The taxpayers' case cannot survive scrutiny under these criteria. It seems highly likely that they knew (or, at least, should have known) that Painting No. 2 did not sell at the first auction. Even giving them the benefit of every doubt, they must have known of this circumstance by December 6, 1993, when the IRS notified them of the proposed second auction and suggested a new minimum bid price. Similarly, the taxpayers-like the IRS itself-were chargeable with knowledge of the law, and thus with knowledge that the IRS had a duty to return the unsold painting promptly. And the taxpayers surely knew that Painting No. 2 had not been returned within the mandated period. It follows inexorably that, on any reading of the record, the taxpayers knew the essential elements of their potential claim no later than December 6, 1993. Because they waited more than two years from that date before taking action, their suit was time-barred.
We need go no further.4 To give credence to the taxpayers' continuing violation theory would, in these circumstances, scuttle a statute of limitations that Congress purposefully wrote and turn it into a dead letter. We refuse to take that path, for to do so “would wreak havoc with the law's ability to grant repose and would be an open invitation to the assertion of the stalest of claims.” Paterson-Leitch, 840 F.2d at 995.
1. As said, the IRS had no “less than 10 days nor more than 40 days from the time of giving public notice” within which to effectuate the first sale. 26 U.S.C. § 6335(d). The record in this case does not reflect the date on which the IRS published the notice, so we assume, favorably to the taxpayers, that it was published only 10 days prior to the designated sale date, and that the IRS lawfully could retain the unsold painting for the balance of the 40-day period, i.e., until October 23, 1993. We then add the maximum one-month adjournment time, see id. § 6335(e)(2)(F); 26 C.F.R. § 301.6335-1(c)(2), assuming, again favorably to the taxpayers, that “one month” equals 31 days. These computations bring us to an outside date of November 23, 1993.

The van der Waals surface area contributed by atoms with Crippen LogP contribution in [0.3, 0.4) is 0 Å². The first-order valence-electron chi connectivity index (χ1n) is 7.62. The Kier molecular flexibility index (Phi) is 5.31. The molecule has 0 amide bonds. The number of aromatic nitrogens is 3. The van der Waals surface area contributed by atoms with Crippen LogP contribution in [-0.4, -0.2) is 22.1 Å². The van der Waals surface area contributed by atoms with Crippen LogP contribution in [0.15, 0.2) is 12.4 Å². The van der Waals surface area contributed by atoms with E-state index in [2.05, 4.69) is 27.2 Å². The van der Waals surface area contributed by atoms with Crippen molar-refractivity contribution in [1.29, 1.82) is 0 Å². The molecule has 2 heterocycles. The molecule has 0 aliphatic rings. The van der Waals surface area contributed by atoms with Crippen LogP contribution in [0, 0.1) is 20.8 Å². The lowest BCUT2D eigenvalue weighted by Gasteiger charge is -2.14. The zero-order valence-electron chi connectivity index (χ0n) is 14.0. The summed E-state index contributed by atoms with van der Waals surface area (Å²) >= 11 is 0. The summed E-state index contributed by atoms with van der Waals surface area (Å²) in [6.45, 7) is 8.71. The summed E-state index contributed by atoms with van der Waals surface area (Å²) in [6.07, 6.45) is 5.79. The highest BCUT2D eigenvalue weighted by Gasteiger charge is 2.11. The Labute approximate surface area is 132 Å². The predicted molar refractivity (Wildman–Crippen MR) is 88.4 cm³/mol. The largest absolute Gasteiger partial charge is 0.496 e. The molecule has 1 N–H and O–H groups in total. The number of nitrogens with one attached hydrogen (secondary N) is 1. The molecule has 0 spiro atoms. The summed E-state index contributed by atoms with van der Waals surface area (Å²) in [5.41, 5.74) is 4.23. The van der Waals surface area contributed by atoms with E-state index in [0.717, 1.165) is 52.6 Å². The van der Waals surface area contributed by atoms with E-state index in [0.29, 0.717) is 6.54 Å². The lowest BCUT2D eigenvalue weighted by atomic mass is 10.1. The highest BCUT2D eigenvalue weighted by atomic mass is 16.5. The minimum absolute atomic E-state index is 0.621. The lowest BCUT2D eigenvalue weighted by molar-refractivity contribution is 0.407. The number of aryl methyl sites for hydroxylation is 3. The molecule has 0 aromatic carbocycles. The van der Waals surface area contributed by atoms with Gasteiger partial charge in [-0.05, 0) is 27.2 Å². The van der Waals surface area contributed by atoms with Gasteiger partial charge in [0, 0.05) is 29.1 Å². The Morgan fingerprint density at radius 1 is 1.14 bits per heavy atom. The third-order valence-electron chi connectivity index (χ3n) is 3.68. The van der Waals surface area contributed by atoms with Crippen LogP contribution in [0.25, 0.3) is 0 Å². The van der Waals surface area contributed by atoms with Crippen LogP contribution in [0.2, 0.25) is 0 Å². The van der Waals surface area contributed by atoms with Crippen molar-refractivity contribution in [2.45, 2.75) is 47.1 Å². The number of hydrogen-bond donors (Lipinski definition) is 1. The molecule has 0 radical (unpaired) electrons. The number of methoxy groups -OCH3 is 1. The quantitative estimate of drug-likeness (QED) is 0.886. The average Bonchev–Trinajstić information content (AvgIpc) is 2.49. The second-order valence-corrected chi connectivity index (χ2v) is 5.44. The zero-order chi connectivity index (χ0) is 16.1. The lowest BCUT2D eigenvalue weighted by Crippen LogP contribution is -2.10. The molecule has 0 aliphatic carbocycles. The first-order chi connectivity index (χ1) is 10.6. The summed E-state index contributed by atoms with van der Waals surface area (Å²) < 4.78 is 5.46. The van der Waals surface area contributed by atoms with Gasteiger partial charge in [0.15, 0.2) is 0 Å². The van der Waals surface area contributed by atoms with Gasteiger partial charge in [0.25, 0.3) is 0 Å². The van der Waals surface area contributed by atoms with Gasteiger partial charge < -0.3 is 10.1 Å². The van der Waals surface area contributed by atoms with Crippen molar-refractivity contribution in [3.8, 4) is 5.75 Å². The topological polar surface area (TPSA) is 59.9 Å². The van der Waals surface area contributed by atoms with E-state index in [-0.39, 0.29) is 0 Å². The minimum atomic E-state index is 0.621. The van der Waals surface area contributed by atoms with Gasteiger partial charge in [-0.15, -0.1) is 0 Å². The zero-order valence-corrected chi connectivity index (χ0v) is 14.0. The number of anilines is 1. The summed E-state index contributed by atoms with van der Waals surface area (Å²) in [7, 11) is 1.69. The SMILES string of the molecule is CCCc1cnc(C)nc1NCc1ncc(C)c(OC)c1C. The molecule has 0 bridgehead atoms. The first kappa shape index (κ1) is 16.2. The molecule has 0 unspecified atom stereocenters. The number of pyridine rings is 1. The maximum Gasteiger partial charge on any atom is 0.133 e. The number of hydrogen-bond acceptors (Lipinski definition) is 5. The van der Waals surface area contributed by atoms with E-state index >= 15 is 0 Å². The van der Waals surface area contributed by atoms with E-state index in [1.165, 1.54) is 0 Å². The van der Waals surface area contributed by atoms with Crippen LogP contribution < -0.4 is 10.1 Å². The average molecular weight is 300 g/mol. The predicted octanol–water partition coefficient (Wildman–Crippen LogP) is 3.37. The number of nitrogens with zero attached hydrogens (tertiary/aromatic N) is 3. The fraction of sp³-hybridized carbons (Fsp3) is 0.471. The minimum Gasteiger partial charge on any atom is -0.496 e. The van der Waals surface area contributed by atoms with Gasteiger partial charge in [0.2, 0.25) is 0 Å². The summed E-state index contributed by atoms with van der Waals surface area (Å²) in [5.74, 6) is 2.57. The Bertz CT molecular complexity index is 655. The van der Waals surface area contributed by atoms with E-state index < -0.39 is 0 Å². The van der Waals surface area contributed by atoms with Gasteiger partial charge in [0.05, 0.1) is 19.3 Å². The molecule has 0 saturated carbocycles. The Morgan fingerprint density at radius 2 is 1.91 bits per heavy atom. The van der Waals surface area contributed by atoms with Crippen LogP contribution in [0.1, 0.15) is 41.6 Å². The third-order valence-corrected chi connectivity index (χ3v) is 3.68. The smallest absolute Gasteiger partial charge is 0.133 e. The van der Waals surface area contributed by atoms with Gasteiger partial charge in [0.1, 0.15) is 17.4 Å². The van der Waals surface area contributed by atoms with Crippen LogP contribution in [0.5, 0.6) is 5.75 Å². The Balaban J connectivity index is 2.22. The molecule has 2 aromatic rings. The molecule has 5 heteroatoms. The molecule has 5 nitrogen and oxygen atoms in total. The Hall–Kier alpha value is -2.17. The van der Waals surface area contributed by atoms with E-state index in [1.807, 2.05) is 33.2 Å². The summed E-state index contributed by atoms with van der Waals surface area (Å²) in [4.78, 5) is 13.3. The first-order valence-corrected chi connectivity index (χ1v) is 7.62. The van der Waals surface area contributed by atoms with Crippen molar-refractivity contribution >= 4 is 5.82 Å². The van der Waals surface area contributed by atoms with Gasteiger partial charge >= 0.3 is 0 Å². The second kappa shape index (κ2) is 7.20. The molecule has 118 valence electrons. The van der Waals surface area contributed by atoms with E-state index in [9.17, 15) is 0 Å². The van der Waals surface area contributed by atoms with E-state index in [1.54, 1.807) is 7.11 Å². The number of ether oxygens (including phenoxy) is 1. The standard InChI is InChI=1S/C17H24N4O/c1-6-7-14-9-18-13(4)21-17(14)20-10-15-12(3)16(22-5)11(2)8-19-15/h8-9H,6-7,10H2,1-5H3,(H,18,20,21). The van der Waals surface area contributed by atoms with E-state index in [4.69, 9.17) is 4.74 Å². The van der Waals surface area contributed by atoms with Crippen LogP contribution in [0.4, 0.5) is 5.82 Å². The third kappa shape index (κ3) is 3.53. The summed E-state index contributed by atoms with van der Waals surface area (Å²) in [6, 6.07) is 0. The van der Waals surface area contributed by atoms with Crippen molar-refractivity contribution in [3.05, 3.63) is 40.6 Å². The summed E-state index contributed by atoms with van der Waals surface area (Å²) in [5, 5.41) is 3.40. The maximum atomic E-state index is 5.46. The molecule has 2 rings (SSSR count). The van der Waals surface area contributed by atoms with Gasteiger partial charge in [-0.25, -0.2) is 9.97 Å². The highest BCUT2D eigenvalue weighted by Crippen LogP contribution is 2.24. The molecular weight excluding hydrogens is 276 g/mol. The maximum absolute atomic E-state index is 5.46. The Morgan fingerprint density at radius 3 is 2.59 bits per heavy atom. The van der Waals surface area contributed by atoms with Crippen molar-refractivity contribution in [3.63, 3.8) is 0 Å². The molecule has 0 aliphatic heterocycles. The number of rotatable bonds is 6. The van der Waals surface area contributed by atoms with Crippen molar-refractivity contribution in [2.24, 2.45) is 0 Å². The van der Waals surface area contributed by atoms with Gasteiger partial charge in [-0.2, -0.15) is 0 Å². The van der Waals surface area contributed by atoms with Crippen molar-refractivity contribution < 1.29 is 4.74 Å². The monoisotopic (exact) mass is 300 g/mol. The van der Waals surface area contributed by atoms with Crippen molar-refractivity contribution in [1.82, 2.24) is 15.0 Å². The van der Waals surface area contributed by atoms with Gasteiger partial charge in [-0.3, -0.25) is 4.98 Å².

2. The taxpayers in the case at bar do not allege that they were under any disability or that they faced any cognizable impediment.
3. We do not foreclose the possibility that an unusual set of circumstances might arise in which a continuing violation theory would allow a taxpayer to assert that he could not have discovered the essential elements of his section 7433(a) claim until more than two years following the date of the initial wrong. See, e.g., Hurt v. United States, 914 F.Supp. 1346, 1355-56 & n. 6 (S.D.W.Va.1996). The instant case falls within the general rule, however, not within the long-odds exception to it.
4. Because the government's temporal defense is impregnable, we need not consider its alternative arguments.
SELYA, Circuit Judge.